The purpose of this lab was to successfully identify which macromolecules were contained in the unknown solution using the positive and negative results as indicators of each macromolecule.


The experiment consisted of three tests to identify the various macromolecules; iodine test for starch and glycogen, Benedict’s test for reducing sugars, and Biuret test for proteins. Each test had positive and negative controls which helped identify the unknown substance. Before carrying out the experiment, all of the controls were observed to be clear, colourless liquids with the exception of honey, which was a pale yellow, and beer, which was a bright yellow-brownish solution.

The iodine test resulted in two positive controls, 1% glycogen solution and 1% starch solution, as seen in Table 1. The glycogen solution turned a red-brown colour while the starch solution turned blue-black as expected. Starch is made up of two polymers, amylose and amylopectin. The colour change was a result of the absorption of iodine in the open spaces of amylose molecule – helices – present in starch. Glycogen is structurally very similar to amylopectin; however, it is more branched which results in the red-brown colour (Pavia, 2005). All other solutions, including the unknown solution, were negative controls and pale yellow in colour, meaning they did not react with iodine as there was no starch or glycogen present in the solutions.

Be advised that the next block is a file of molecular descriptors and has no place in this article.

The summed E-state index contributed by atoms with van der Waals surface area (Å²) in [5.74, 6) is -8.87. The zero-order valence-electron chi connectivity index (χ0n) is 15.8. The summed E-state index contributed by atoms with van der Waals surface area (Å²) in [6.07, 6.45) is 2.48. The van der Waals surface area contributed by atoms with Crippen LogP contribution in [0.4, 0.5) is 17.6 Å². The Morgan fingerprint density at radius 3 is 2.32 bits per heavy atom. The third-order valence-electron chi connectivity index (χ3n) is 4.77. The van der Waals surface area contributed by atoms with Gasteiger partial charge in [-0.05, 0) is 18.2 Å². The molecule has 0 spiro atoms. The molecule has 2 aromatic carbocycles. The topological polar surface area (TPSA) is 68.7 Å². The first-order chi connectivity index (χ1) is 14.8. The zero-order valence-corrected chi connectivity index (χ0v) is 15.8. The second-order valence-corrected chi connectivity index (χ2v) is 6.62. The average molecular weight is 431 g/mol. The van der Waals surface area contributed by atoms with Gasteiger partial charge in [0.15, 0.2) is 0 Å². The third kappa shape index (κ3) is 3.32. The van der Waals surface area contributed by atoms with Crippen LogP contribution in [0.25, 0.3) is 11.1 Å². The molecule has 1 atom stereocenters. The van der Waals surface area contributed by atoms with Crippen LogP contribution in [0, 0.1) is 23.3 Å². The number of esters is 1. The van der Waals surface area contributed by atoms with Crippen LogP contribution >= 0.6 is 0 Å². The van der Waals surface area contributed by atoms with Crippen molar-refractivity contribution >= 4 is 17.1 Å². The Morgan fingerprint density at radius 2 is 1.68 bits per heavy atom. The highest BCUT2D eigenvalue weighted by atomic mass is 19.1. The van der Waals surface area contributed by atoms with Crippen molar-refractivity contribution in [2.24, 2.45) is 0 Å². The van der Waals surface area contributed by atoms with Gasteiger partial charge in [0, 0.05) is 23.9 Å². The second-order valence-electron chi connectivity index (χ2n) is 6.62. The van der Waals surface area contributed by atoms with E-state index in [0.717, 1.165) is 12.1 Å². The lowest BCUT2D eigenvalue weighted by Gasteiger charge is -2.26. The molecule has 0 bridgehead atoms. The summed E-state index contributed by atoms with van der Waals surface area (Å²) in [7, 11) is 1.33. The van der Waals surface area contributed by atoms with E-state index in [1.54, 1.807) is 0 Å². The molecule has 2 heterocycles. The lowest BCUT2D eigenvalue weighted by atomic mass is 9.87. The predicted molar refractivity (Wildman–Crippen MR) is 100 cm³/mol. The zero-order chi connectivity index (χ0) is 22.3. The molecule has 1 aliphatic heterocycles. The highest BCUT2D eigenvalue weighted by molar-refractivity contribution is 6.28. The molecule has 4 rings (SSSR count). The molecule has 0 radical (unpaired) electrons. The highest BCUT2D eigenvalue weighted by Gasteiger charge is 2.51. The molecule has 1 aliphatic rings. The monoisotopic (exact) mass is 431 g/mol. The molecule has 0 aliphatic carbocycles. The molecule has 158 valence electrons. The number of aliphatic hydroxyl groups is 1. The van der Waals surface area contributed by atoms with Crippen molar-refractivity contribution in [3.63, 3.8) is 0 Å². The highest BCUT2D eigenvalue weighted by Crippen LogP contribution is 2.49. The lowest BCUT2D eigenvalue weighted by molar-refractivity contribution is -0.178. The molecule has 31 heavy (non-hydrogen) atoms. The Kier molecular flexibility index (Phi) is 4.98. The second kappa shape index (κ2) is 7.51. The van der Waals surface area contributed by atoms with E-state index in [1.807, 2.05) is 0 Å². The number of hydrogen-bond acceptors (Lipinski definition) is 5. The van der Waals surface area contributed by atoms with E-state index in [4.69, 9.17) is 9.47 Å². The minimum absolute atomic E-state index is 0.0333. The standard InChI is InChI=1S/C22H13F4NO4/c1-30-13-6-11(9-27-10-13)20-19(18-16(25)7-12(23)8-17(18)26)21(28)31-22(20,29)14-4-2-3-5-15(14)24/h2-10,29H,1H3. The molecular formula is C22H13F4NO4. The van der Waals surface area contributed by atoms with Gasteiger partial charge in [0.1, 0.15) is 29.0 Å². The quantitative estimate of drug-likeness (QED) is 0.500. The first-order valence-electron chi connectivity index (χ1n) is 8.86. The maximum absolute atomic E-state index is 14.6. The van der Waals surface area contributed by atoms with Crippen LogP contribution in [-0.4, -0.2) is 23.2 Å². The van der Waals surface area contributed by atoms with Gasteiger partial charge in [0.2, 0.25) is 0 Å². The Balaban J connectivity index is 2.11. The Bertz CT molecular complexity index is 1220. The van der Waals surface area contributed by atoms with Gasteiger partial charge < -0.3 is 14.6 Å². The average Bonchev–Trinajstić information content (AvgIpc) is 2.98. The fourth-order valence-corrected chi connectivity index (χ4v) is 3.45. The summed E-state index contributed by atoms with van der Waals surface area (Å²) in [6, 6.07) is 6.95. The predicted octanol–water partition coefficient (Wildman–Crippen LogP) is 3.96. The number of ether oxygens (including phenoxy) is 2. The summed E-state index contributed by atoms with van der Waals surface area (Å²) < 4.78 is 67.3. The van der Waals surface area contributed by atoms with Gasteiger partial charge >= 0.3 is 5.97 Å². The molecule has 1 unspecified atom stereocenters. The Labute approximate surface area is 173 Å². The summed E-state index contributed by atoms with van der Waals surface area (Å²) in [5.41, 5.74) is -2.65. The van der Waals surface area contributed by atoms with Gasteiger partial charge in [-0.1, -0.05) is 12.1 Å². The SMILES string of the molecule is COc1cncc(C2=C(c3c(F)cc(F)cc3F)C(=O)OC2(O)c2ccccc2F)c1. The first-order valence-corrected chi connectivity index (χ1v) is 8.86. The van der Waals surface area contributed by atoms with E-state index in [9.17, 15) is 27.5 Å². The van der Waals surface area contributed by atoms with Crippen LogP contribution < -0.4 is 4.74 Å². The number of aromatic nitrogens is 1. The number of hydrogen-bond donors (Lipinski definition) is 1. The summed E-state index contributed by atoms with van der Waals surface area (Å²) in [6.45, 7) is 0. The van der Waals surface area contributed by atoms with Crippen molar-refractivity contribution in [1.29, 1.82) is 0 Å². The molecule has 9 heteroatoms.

The Benedict’s test for reducing sugars resulted in six positive controls including: 1% glucose solution, 1% maltose solution, honey solution, 1% lactose solution, beer, and unknown #146 as can be seen in Table 2. All these solutions formed a red-orange or red precipitate which indicates high sugar content in the solutions. However, beer was an orange-yellow precipitate, which indicates a moderate to high sugar content. The Benedict’s test is used to test for the presence of the aldehyde functional group, -CHO, which is what causes the formation of the precipitate. The results of glucose, maltose, and lactose solutions were expected as they are monosaccharides and disaccharides which contain the aldehyde or ketone functional groups. It reduced the cupric ions to cuprous ions that combined with oxygen to form a precipitate known as cuprous oxide (Hequet and Abidi, 2006). Honey is made up of the monosaccharides glucose and fructose, which is why it resulted in a precipitate (Grolier, 2011). The negative controls remained blue and did not form a precipitate. The unknown solution formed a red precipitate which indicates that it is in fact a reducing sugar.